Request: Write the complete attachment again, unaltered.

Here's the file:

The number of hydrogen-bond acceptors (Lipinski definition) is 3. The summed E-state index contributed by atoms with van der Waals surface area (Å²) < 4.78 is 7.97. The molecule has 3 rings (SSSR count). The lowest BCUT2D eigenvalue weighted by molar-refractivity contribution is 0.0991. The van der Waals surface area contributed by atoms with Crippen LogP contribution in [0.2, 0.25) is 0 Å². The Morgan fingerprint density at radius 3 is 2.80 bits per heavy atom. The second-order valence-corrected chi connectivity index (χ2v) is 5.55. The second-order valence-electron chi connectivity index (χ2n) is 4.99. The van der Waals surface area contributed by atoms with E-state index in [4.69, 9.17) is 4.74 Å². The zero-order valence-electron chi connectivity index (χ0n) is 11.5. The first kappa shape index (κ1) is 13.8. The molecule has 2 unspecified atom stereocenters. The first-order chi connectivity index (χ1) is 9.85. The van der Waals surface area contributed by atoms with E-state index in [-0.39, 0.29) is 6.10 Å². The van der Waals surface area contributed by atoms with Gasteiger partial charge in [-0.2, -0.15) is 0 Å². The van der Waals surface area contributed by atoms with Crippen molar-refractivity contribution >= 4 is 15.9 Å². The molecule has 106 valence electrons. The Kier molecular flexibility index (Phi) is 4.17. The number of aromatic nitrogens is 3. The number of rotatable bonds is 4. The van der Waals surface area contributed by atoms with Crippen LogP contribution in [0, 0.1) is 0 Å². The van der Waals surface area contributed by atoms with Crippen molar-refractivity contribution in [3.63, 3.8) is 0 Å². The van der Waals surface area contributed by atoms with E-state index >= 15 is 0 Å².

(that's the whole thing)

The number of hydrogen-bond acceptors (Lipinski definition) is 3. The summed E-state index contributed by atoms with van der Waals surface area (Å²) < 4.78 is 7.97. The molecule has 3 rings (SSSR count). The lowest BCUT2D eigenvalue weighted by molar-refractivity contribution is 0.0991. The van der Waals surface area contributed by atoms with Crippen LogP contribution in [0.2, 0.25) is 0 Å². The Morgan fingerprint density at radius 3 is 2.80 bits per heavy atom. The second-order valence-corrected chi connectivity index (χ2v) is 5.55. The second-order valence-electron chi connectivity index (χ2n) is 4.99. The van der Waals surface area contributed by atoms with E-state index in [4.69, 9.17) is 4.74 Å². The zero-order valence-electron chi connectivity index (χ0n) is 11.5. The first kappa shape index (κ1) is 13.8. The molecule has 2 unspecified atom stereocenters. The first-order chi connectivity index (χ1) is 9.85. The van der Waals surface area contributed by atoms with E-state index in [-0.39, 0.29) is 6.10 Å². The van der Waals surface area contributed by atoms with Gasteiger partial charge in [-0.2, -0.15) is 0 Å². The van der Waals surface area contributed by atoms with Crippen molar-refractivity contribution >= 4 is 15.9 Å². The molecule has 106 valence electrons. The Kier molecular flexibility index (Phi) is 4.17. The number of aromatic nitrogens is 3. The number of rotatable bonds is 4. The van der Waals surface area contributed by atoms with Crippen LogP contribution in [0, 0.1) is 0 Å². The van der Waals surface area contributed by atoms with Crippen molar-refractivity contribution in [3.63, 3.8) is 0 Å². The van der Waals surface area contributed by atoms with E-state index >= 15 is 0 Å².